Post-Hype Sleeper: After Battling Injuries, Will Yandy Diaz Reach His Ceiling A Year Later Than Expected?


Last season was supposed to be the full breakout for Yandy Diaz, after he was acquired by the Rays prior to the season, but a fractured foot helped to derail his season.  Limited to 79 games, he showed signs of what was expected over a full season posting the following numbers:

307 At Bats
.267 Batting Average (82 Hits)
14 Home Runs
38 RBI
53 Runs
2 Stolen Bases
.340 On Base Percentage
.476 Slugging Percentage
.288 Batting Average on Balls in Play

While the average was only decent, he showed all of the underlying numbers that we want to see from a hitter and things should only get better:

  • Strong Approach – 9.3% SwStr%, 25.3% O-Swing%
  • Hit the Ball Hard – 42.4% Hard%
  • Used the Entire Field – 27.2% Oppo%

Those three things should combine for better than his .288 BABIP, even without much speed.  It’s easy to envision a .280+ average materializing quickly, though that’s just the beginning of the positives.

Diaz has generally faced questions about his power potential, though there was the thought that he could start tapping into it last year.  His 14 HR, while adding 20 doubles and 1 triple, definitely gives the impression that there’s more power in his bat.  While he had had limited at bats in the Majors the prior two seasons, his added fly ball rate also adds to the upside appeal:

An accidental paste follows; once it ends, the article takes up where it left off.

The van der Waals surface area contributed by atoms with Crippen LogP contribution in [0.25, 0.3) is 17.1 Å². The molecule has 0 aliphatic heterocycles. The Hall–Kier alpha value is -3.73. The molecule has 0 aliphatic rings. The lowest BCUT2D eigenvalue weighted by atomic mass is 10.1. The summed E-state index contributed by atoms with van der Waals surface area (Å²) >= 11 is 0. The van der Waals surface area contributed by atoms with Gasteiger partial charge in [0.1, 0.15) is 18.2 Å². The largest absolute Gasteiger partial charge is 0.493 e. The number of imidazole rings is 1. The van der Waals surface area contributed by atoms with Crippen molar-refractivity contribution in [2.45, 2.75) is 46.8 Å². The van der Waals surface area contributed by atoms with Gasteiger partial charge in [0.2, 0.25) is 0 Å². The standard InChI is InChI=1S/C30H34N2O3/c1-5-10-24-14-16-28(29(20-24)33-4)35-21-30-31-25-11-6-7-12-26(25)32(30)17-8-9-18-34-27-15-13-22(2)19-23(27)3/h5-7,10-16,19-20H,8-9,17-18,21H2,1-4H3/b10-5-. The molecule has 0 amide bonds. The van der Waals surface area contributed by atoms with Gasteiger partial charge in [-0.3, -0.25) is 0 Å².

• 2017 – 18.9%
  • 2018 – 23.3%
  • 2019 – 32.0%

It’s not a number that’s going to cripple his upside in terms of his BABIP, but it would allow him to tap into his power more consistently.  Even if you don’t want to believe in his 17.5% HR/FB, which is hardly an unbelievable mark, the additional fly balls will put him in position to hit in the 25-28 HR range over a full season (if not a little bit more).

Throw in that he’ll hit in the middle of Tampa Bay’s order, giving him the potential to produce both in terms of RBI and R (considering his strong approach and potential power growth) and what’s not to like?  There’s a good chance he did enough last season when healthy to have him remain on radars, but it’s not impossible that he’s overlooked at least a little bit.

Whether you want to dub him a “post-hype sleeper” or a “breakout”, regardless he’s a player well worth targeting in all formats.

Source – Fangraphs


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